i.e. the average of the age and the height. 1/2 and 1/2 are the weights of age and height, respectively.
 We often prefer to rescale linear combinations so that the sum of the square of the weights equals 1, for example,
√√
Yi = agei/ 2 + heighti/ 2.
Lecture notes originally by Prof. 8

The values
√√
Yi =Xi1/ 2+Xi2/ 2:
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−6 −4 −2 0 2 4 6
(X1+X2)/sqrt 2
Lecture notes originally by Prof. 9

Taking a scaled average of the two components = projecting the data onto the 45 degree line (red) and keeping only the projected values.
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Lecture notes originally by Prof. 10
X2
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 Recap: the projection px of a vector x, onto a vector y, is the vector px = xTyy,.
f 􏰴 equals the length of the base of a triangle (jjp jj) divided
potenuse (jjxjj). Hence, we havepx = jx>yj
xTy x ∥y∥
􏰣􏰢􏰡􏰤
y ∥y∥
􏰫
 Another more transparent way of viewing this: 0, then the angle 􏰴 is equal to 2 . From trigonometry, we
∥y∥2
73
the projection jjpxjj D jjxjjjcos􏰴j D kyk ; (“projected value”) (2.42)
tion of x on y (which is defined below). It is the coordinate e Fig. 2.5.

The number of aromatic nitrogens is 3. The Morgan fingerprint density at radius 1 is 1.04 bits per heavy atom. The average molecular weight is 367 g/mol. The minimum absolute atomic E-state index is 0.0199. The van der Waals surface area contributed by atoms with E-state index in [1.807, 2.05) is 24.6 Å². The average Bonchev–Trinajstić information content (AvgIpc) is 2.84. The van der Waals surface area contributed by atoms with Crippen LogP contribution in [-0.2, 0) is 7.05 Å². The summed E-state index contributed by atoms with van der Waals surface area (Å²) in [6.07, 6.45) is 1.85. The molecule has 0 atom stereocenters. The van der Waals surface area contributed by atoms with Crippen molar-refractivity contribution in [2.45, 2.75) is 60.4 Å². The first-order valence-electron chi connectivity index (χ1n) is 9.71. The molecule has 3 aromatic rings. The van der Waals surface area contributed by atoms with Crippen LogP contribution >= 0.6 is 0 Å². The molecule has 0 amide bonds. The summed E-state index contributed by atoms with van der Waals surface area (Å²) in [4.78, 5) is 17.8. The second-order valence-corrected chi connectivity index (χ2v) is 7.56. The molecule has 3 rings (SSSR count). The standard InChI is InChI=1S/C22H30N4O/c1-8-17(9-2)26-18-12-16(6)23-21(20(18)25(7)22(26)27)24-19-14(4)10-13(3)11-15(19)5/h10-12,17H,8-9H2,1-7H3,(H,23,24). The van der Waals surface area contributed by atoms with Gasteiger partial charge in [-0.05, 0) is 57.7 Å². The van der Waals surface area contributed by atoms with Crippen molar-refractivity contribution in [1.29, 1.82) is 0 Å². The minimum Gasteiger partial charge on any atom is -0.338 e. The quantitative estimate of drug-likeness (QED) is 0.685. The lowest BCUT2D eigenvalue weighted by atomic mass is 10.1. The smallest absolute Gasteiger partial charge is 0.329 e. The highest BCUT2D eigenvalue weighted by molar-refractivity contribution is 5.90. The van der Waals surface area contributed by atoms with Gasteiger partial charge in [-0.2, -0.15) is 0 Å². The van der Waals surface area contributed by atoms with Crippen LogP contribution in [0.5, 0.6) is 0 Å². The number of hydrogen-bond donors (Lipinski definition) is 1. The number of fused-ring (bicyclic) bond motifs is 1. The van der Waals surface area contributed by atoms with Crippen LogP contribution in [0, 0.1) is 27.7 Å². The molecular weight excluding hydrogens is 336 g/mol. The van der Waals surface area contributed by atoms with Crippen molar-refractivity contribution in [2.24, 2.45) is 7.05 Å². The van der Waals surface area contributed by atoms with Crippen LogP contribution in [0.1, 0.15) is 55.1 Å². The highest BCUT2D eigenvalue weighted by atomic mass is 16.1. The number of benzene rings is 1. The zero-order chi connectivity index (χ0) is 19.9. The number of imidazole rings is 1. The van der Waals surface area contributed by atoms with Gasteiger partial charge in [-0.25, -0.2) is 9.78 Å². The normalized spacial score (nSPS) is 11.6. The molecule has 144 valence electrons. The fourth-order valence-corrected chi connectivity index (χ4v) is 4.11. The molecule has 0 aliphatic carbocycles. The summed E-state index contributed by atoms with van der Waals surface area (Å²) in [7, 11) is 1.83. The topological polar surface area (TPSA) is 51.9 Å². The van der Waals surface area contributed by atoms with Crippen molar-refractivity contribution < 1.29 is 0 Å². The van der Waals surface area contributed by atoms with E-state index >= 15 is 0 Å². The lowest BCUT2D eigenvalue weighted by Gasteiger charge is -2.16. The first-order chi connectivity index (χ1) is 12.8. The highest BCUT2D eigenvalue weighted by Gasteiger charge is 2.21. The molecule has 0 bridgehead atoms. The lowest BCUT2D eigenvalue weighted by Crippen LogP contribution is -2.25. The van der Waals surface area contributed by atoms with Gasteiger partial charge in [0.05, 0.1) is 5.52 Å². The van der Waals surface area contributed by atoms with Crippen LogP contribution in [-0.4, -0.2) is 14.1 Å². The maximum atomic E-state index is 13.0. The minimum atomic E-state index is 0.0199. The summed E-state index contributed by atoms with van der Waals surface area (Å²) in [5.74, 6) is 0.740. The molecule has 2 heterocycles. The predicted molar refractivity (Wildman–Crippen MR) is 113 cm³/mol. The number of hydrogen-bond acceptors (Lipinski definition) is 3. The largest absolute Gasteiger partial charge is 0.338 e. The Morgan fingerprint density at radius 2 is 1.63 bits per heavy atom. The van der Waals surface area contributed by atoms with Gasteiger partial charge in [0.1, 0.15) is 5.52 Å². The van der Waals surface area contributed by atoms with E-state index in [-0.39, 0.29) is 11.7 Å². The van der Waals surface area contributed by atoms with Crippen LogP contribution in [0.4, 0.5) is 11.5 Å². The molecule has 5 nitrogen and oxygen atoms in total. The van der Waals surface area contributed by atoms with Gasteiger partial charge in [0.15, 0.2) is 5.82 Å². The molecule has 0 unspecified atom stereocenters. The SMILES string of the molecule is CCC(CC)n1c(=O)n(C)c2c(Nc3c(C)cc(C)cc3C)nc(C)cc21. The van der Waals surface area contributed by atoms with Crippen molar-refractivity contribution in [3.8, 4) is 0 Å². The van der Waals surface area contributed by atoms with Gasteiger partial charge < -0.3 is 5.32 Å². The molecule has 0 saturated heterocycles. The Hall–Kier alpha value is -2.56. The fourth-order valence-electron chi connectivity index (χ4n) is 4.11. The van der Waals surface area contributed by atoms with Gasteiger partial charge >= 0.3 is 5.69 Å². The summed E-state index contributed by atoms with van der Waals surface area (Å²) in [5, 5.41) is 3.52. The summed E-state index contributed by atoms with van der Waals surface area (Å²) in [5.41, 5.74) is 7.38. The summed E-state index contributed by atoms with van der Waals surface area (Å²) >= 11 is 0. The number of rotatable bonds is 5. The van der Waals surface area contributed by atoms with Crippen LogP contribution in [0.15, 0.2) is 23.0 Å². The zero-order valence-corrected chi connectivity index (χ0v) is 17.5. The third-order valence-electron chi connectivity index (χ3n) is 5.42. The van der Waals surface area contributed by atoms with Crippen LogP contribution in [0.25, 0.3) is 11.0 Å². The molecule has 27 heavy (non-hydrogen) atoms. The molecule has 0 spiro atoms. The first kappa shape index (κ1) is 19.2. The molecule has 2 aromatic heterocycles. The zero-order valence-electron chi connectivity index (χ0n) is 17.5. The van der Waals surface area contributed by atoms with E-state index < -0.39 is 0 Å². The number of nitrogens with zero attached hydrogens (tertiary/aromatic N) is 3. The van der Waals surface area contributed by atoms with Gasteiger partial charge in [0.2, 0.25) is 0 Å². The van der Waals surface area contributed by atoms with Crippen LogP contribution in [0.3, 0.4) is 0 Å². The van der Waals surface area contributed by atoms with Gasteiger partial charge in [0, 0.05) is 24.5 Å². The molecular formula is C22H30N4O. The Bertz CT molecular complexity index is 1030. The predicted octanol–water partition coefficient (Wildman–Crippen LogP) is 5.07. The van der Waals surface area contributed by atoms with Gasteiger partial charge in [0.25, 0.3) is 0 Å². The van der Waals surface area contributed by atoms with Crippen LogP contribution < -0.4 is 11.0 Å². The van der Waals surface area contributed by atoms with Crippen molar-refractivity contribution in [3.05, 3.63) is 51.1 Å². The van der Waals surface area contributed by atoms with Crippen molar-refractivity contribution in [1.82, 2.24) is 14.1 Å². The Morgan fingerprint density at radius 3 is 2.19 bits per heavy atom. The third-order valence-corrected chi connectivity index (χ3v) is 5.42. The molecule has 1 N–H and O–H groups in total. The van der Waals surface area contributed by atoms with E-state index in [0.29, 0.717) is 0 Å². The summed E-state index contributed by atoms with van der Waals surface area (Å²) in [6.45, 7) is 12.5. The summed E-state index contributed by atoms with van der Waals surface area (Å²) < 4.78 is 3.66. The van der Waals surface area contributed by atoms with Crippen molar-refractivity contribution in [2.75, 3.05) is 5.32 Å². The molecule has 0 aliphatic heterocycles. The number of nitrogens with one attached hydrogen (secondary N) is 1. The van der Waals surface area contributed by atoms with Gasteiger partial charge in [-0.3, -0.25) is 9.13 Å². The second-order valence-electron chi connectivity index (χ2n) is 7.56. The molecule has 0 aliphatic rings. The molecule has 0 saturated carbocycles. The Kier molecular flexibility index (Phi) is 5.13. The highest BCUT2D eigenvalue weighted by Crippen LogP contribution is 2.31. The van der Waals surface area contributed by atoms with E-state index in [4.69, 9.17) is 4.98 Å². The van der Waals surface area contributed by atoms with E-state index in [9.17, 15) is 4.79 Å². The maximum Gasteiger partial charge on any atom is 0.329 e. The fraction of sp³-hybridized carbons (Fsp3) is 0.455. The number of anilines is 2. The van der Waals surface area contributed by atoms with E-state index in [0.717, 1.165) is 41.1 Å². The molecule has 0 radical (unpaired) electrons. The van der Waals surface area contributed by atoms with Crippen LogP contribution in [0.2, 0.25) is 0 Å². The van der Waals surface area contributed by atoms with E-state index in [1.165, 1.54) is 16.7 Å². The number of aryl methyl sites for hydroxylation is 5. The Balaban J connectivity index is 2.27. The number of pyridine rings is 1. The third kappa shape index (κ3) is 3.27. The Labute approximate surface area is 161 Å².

length of the projection
􏰣􏰢􏰡􏰤
unit vector
in the direction of
e defined with respect to a general metric A
Lecture notes originally by Prof. 11
D
y
c e
b

√√
 The linear combination Yi = Xi1/ 2 + Xi2/ 2 is the same as Y i = X iT a
where
Xi=(Xi1,Xi2)T, a=(1/√2,1/√2)T.
 So Yi is the projection value (length of the projection vector) of Xi
onto the 45 degree line passing through the origin.
Lecture notes originally by Prof. 12

The the line passing through the origin and a = (1/√2, 1/√2)T is shown in red. The projection of each Xi on that line is shown in blue.
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Lecture notes originally by Prof. 13
X2
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−6 −4 −2 0 2 4 6
(X1+X2)/sqrt 2
Lecture notes originally by Prof. 14
X2
−6 −4 −2 0 2 4 6

 Instead of giving equal weight to each component of Xi, when re- ducing dimension we would like to lose as little information about the original data as possible.
 How we define “lose information” ?
 In principal component analysis (PCA), we reduce dimension by
projecting the data onto lines.
 Moreover, in PCA, “lose as little information as possible” is defined
as “keep as much of the variability of the original data as possible”.  In our two dimensional case example, when choosing the projection